The story has a familiar start: “Once upon a time there was a blank sheet of watercolour paper and a stretch of rocky seashore.”
All the potential in that pristine page waiting for the first mark. What would I choose?
Not worrying, really, because I have additional sheets.
Out with Payne’s grey acrylic ink, using the ink dropper itself to draw plus a rigger brush and a flat brush. It got me to a “don’t mess it up now” stage.
Not worrying, really, because I could always try again.
Watercolour added to the sea, using the flat brush. It got me past the previous “don’t mess it up” stage, to a new “don’t mess it up” stage.
Not worrying, really, because I could always start again and aim for this point again.
Two colours of acrylic ink added to the shore, to represent the seaweed. A little water sprayed to disperse the colour.
Not worrying, because I got there, I felt.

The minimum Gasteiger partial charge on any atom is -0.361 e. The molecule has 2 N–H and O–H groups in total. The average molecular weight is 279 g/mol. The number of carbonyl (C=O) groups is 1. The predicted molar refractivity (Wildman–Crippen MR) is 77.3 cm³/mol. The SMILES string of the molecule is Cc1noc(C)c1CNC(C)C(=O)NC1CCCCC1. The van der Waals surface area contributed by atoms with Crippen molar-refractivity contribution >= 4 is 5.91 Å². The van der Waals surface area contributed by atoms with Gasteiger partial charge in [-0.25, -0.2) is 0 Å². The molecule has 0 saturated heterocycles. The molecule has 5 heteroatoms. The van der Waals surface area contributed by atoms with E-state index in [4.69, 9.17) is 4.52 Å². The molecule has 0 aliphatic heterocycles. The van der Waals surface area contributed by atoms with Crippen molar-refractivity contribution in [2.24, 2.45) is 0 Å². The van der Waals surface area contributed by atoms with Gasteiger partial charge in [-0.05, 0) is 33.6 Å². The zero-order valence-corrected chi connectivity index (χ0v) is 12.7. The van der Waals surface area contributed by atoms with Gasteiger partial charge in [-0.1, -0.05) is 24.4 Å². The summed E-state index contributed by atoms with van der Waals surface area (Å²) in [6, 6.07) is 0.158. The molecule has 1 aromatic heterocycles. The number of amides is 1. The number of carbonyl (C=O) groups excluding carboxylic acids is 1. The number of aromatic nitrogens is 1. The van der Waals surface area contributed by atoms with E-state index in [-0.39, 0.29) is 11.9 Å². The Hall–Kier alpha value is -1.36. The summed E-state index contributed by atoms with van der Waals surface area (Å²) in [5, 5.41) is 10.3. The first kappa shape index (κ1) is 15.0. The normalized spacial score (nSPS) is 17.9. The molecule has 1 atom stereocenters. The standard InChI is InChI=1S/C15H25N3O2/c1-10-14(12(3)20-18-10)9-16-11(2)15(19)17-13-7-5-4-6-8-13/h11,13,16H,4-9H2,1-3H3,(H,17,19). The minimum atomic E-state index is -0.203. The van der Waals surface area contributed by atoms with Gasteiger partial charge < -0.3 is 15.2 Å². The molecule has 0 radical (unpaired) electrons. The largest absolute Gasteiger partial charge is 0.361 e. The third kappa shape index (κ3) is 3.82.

There being understated and minimal. The equivalent of a short poem about staring at a rocky shore rather than a field-guide to shorelines.
Related: The ‘Secret’ was the Previous Painting
The 5 Stages of Making a Painting
One Reply to “Not Worrying, Really (Another Seashore Painting Story)”
As is so often the case, this article is so timely. I am painting a group of Scots Pines that I have allowed to take over the lead. I am now trying to take back control in order to put the foliage on the trees. I can’t leave it as it is, yet fear messing it up. Time to get outside and do a bit of clearing up in the field perhaps.